Division/Multiplication

Cjnschool

New member
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Sep 12, 2019
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2
The 2-way radio Marcus wants runs on 6 batteries. The store sells batteries in packs of 10. What is the LEAST number of packs of batteries Marcus should so he has sets of batteries for the radio with no batteries left over?
 

Otis

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Apr 22, 2015
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Hello Cjnschool. When you first logged in, did you see the request to read the forum's guidelines? Please post what you've already tried or thought about, and we can go from there.

Here's a hint: The LCM of 6 and 10 (Least Common Multiple) has something to do with this exercise. Tell us what that LCM is, and we can explain why it helps. If you haven't learned about common multiples, let us know.

😎
 

Jomo

Elite Member
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Dec 30, 2014
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4,783
You really need to try to figure this out.
Suppose you buy 10 batteries:10-6=4---so you have 4 batteries left over,
Suppose you buy 20 batteries:20-6=14, 14-6 =8, 8-6 = 2---so you have 2 batteries left over.
Suppose you buy 30 batteries: 30 -6=24, 24- 6 = 18 -------can you finish from here?

I understand that your title is Division/Multiplication and I used subtraction. Please understand that I used repeated subtraction which is just division.
 

Cjnschool

New member
Joined
Sep 12, 2019
Messages
2
Hello Cjnschool. When you first logged in, did you see the request to read the forum's guidelines? Please post what you've already tried or thought about, and we can go from there.

Here's a hint: The LCM of 6 and 10 (Least Common Multiple) has something to do with this exercise. Tell us what that LCM is, and we can explain why it helps. If you haven't learned about common multiples, let us know.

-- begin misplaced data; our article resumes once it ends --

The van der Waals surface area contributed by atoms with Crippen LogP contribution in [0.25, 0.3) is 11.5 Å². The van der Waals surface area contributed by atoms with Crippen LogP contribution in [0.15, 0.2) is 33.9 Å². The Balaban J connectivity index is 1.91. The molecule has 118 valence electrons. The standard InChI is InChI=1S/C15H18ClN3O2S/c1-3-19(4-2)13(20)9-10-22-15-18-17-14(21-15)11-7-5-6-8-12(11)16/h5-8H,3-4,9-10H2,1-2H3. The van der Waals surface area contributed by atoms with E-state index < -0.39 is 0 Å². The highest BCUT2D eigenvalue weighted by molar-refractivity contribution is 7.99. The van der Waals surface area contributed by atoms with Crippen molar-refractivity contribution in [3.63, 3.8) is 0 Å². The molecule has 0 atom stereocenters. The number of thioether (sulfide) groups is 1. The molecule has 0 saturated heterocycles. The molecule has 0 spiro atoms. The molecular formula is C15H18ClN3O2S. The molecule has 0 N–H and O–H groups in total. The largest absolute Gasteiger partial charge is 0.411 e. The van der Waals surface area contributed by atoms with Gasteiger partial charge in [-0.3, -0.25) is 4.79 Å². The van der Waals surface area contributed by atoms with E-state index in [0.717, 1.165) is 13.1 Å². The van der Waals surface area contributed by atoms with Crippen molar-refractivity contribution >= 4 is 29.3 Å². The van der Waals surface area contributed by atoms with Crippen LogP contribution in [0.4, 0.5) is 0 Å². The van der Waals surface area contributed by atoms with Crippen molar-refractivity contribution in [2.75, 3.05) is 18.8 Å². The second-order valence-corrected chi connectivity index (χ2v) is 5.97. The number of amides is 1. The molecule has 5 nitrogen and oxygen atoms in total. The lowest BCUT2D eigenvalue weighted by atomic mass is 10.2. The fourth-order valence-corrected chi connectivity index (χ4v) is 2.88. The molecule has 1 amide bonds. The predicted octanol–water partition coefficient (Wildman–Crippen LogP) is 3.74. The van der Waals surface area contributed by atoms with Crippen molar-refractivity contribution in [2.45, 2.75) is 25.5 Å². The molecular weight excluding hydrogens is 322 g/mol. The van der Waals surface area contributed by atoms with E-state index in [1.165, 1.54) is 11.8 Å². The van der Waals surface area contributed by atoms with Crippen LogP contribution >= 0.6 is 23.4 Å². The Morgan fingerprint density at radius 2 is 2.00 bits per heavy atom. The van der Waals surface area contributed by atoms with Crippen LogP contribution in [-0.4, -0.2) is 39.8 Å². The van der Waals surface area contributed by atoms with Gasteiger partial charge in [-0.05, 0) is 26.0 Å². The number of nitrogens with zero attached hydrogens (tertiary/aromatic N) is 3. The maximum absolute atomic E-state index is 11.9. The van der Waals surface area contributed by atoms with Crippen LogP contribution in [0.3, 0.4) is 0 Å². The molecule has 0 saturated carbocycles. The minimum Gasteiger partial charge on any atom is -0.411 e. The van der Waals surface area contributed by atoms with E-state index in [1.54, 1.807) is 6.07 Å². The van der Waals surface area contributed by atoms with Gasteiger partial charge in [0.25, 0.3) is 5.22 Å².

😎
The LCM is 30
 

Otis

Senior Member
Joined
Apr 22, 2015
Messages
1,990
The LCM is 30
That is correct, but you didn't post your thoughts about the exercise, so I can't know what you're thinking. (In future threads, please follow the guidelines, using the link provided in post #2.)

The number of batteries purchased must reflect two things: It must be a multiple of 10 (because Marcus may purchase batteries only in packs of 10), and it must be a multiple of 6 (because Marcus does not want any batteries left over, after grouping the purchased batteries into sets of six).

There are many numbers that are common multiples of 6 and 10, but the exercise asks for the smallest one (30).

So the answer is, "The least number of battery packs that Marcus should buy is 30".

Here is a visual. Each square below is a battery. Each row is a pack of ten batteries. Groups of six are shown in red.

1 Pack / 4 left over
■■■■■■ \(\quad\) ■■■■

2 Packs / 2 left over
■■■■■■ \(\quad\) ■■■■
■■■■■■ \(\quad\) ■■
■■

3 Packs / 0 left over
■■■■■■ \(\quad\) ■■■■
■■■■■■ \(\quad\) ■■ \(\quad \; \quad\) ■■
■■■■■■ \(\quad\) \(\;\) \(\;\) \(\;\) \(\quad\) ■■■■


30 ÷ 6 = 5 sets of radio batteries

30 ÷ 10 = 3 battery packs

😎
 
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